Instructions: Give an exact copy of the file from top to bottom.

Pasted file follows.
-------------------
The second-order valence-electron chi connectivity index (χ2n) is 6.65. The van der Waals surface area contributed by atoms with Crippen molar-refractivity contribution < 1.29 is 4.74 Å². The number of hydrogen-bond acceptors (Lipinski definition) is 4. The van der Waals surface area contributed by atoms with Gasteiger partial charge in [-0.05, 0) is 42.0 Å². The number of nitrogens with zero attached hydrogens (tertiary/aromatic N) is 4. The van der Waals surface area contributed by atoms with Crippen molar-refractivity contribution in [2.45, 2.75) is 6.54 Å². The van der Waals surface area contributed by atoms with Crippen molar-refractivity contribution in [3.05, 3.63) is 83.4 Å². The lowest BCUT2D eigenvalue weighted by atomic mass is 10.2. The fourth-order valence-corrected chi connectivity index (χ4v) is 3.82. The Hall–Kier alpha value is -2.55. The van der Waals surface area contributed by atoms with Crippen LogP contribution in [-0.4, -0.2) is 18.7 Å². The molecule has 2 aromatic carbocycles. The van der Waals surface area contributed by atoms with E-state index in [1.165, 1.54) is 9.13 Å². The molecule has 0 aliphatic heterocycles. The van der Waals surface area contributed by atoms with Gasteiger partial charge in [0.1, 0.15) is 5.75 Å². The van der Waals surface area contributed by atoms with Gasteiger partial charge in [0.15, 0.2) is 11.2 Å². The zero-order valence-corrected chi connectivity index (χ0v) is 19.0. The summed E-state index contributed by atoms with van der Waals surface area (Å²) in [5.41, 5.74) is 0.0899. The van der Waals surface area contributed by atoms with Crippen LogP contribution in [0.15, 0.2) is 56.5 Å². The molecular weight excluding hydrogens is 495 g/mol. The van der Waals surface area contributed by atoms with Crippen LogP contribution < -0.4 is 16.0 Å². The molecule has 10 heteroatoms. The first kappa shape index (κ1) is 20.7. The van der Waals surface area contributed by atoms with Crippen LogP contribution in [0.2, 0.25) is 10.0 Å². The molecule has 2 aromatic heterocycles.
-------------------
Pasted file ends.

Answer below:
The second-order valence-electron chi connectivity index (χ2n) is 6.65. The van der Waals surface area contributed by atoms with Crippen molar-refractivity contribution < 1.29 is 4.74 Å². The number of hydrogen-bond acceptors (Lipinski definition) is 4. The van der Waals surface area contributed by atoms with Gasteiger partial charge in [-0.05, 0) is 42.0 Å². The number of nitrogens with zero attached hydrogens (tertiary/aromatic N) is 4. The van der Waals surface area contributed by atoms with Crippen molar-refractivity contribution in [2.45, 2.75) is 6.54 Å². The van der Waals surface area contributed by atoms with Crippen molar-refractivity contribution in [3.05, 3.63) is 83.4 Å². The lowest BCUT2D eigenvalue weighted by atomic mass is 10.2. The fourth-order valence-corrected chi connectivity index (χ4v) is 3.82. The Hall–Kier alpha value is -2.55. The van der Waals surface area contributed by atoms with Crippen LogP contribution in [-0.4, -0.2) is 18.7 Å². The molecule has 2 aromatic carbocycles. The van der Waals surface area contributed by atoms with E-state index in [1.165, 1.54) is 9.13 Å². The molecule has 0 aliphatic heterocycles. The van der Waals surface area contributed by atoms with Gasteiger partial charge in [0.1, 0.15) is 5.75 Å². The van der Waals surface area contributed by atoms with Gasteiger partial charge in [0.15, 0.2) is 11.2 Å². The zero-order valence-corrected chi connectivity index (χ0v) is 19.0. The summed E-state index contributed by atoms with van der Waals surface area (Å²) in [5.41, 5.74) is 0.0899. The van der Waals surface area contributed by atoms with Crippen LogP contribution in [0.15, 0.2) is 56.5 Å². The molecular weight excluding hydrogens is 495 g/mol. The van der Waals surface area contributed by atoms with Crippen LogP contribution < -0.4 is 16.0 Å². The molecule has 10 heteroatoms. The first kappa shape index (κ1) is 20.7. The van der Waals surface area contributed by atoms with Crippen LogP contribution in [0.2, 0.25) is 10.0 Å². The molecule has 2 aromatic heterocycles.